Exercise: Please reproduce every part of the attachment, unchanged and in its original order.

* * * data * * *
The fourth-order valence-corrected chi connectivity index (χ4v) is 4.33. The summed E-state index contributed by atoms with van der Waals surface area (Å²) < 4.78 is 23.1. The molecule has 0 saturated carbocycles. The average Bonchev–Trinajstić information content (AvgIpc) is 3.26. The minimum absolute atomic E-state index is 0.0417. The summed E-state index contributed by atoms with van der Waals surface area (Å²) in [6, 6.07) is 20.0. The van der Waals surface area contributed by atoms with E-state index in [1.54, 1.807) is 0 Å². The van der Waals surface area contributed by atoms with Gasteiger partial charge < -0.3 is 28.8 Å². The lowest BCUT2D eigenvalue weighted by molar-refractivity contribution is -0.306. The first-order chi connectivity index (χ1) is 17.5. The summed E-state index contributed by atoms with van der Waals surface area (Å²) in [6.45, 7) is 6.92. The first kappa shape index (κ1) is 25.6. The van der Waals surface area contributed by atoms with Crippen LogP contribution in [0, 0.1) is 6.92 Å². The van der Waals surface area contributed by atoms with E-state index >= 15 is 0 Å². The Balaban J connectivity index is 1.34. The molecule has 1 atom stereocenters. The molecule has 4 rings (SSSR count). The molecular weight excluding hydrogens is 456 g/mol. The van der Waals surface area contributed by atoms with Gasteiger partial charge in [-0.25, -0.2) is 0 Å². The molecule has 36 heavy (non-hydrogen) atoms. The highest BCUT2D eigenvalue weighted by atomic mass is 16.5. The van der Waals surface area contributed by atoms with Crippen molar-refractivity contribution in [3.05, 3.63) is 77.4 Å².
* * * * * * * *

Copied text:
The fourth-order valence-corrected chi connectivity index (χ4v) is 4.33. The summed E-state index contributed by atoms with van der Waals surface area (Å²) < 4.78 is 23.1. The molecule has 0 saturated carbocycles. The average Bonchev–Trinajstić information content (AvgIpc) is 3.26. The minimum absolute atomic E-state index is 0.0417. The summed E-state index contributed by atoms with van der Waals surface area (Å²) in [6, 6.07) is 20.0. The van der Waals surface area contributed by atoms with E-state index in [1.54, 1.807) is 0 Å². The van der Waals surface area contributed by atoms with Gasteiger partial charge < -0.3 is 28.8 Å². The lowest BCUT2D eigenvalue weighted by molar-refractivity contribution is -0.306. The first-order chi connectivity index (χ1) is 17.5. The summed E-state index contributed by atoms with van der Waals surface area (Å²) in [6.45, 7) is 6.92. The first kappa shape index (κ1) is 25.6. The van der Waals surface area contributed by atoms with Crippen LogP contribution in [0, 0.1) is 6.92 Å². The van der Waals surface area contributed by atoms with E-state index >= 15 is 0 Å². The Balaban J connectivity index is 1.34. The molecule has 1 atom stereocenters. The molecule has 4 rings (SSSR count). The molecular weight excluding hydrogens is 456 g/mol. The van der Waals surface area contributed by atoms with Gasteiger partial charge in [-0.25, -0.2) is 0 Å². The molecule has 36 heavy (non-hydrogen) atoms. The highest BCUT2D eigenvalue weighted by atomic mass is 16.5. The van der Waals surface area contributed by atoms with Crippen molar-refractivity contribution in [3.05, 3.63) is 77.4 Å².